Good news! It is now safe to produce three-parent embryos! We are well on the way to providing new treatments for women who have inheritable mitochondrial disorders! We just need the HFEA to issue the first licence to a clinic and soon healthy children will be born, free of disease!
Ok, perhaps that last sentence was slightly over-hyped, but only by the word ‘soon’, and no more so than the news has been hyped by the scientists and media.
New research from Newcastle University published in the journal Nature yesterday evening has generated headlines that the creation of three-parent embryos is now both safe and effective. The researchers are full of optimism that they have overcome ‘significant technical and biological challenges’ and it will lead to a ‘normal pregnancy’.
The researchers say that it is now time for the HFEA to decide whether to issue a licence to a clinic, to allow couples affected by mitochondrial disease to use the new technique, pronuclear transfer, to try to have healthy children (no mention, of course, that it is actually appropriate for only a tiny handful of women).
Anyway, the media have certainly picked up on the optimistic press release headlines.
But to know whether such optimism is truly justified, we need to read some of the detail and understand the science a bit better. This reveals something rather less optimistic.
Some of the mutated mitochondrial DNA had carried over into the embryos. But only a tiny amount, the researchers emphasise. Nevertheless lead scientist,Mary Herbert, admits in their press release that it: ’raises the possibility that faulty mitochondrial DNA may persist in some cases. However, the research team is optimistic that the new technique will be effective in reducing the risk of disease in children of affected women.’
How important is this ‘carry over’ of some faulty mitochondria?
This is where it gets a bit more interesting.
Just three weeks ago, the same journal, Nature, published an article on some other three-parent embryo research but with a rather different headline and take:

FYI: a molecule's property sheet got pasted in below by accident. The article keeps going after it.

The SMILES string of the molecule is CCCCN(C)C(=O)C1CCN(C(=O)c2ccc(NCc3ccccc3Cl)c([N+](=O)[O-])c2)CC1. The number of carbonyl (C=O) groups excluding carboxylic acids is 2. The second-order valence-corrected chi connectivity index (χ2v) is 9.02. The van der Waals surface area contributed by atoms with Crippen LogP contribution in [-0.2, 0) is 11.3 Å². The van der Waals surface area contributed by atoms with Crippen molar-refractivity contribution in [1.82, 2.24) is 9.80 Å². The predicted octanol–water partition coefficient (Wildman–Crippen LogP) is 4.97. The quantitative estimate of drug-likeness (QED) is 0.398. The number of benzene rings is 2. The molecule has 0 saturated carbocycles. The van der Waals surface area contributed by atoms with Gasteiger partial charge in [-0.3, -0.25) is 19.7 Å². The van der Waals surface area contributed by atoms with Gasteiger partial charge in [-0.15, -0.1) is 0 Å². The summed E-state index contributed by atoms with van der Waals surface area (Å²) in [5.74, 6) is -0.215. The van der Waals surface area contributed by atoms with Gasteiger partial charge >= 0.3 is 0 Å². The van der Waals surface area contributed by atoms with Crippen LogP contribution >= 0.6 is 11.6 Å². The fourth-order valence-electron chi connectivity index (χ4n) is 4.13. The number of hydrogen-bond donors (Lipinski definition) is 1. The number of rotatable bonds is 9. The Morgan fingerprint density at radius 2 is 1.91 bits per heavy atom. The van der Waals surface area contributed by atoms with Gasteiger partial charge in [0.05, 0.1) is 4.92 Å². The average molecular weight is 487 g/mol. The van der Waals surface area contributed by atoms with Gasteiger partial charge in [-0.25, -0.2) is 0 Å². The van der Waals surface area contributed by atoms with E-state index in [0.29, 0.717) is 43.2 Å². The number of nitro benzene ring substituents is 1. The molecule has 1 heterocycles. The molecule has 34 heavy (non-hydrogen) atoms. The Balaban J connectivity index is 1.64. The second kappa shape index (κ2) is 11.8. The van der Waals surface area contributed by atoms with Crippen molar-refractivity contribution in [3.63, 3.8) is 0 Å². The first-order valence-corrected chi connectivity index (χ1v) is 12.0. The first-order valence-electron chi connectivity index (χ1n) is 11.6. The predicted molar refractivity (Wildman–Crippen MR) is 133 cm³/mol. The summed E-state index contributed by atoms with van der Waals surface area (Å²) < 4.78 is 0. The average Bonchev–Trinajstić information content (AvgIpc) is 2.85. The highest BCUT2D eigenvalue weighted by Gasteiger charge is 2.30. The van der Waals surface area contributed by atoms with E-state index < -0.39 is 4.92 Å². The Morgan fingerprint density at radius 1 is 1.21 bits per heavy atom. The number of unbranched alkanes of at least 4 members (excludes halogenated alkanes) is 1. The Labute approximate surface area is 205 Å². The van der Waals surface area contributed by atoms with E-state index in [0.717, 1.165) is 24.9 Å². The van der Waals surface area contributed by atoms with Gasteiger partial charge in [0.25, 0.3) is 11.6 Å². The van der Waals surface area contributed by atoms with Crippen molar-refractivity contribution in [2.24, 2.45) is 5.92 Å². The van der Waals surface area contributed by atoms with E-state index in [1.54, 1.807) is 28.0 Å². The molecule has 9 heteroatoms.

‘Three-person embryos may fail to vanquish mutant mitochondria’
Researchers at The New York Stem Cell Foundation Research Institute discovered that in some trials, the ‘carry-over’ of unhealthy mitochondria could dominate the healthy mitochondria. They warned it may increase over time, and thus potentially actually cause one of the diseases the therapy was intended to cure! Which would therefore nullify the technique’s effect.
Unsurprisingly, this problem, the lead researcher says: ‘would defeat the purpose of doing mitochondrial replacement.’
‘If even a small number of mutant mitochondria are retained after the transfer — a common occurrence — they can outcompete healthy mitochondria in a child’s cells and potentially cause the disease the therapy was designed to avoid, experiments suggest.’
So what did Mary Herbert, lead researcher in today’s headlines, make of this other, earlier research?
Rather interestingly, she is quoted in the older Nature article as saying: ‘Levels of mutant mitochondria can fluctuate wildly in stem cells. They are peculiar cells, and they seem to be a law unto themselves.’
If they really are a ‘law unto themselves’ then surely even Herbert would have to acknowledge that we cannot predict what will happen beyond her few-days-old embryos.
In which case, to go beyond ‘just’ doing research on embryos and instead getting a licence to develop actual ‘treatments’ would lead to experimentation with the genetic make-up of living babies and the modification of their germline, which would impact future generations in ways we do not know and cannot predict.
Leaving aside the ethical issues (for now – another blog is brewing) I guess it depends which particular Nature article you want to refer to, (this or this), to decide whether you think this technique is safe to use, and whether the hype is justified.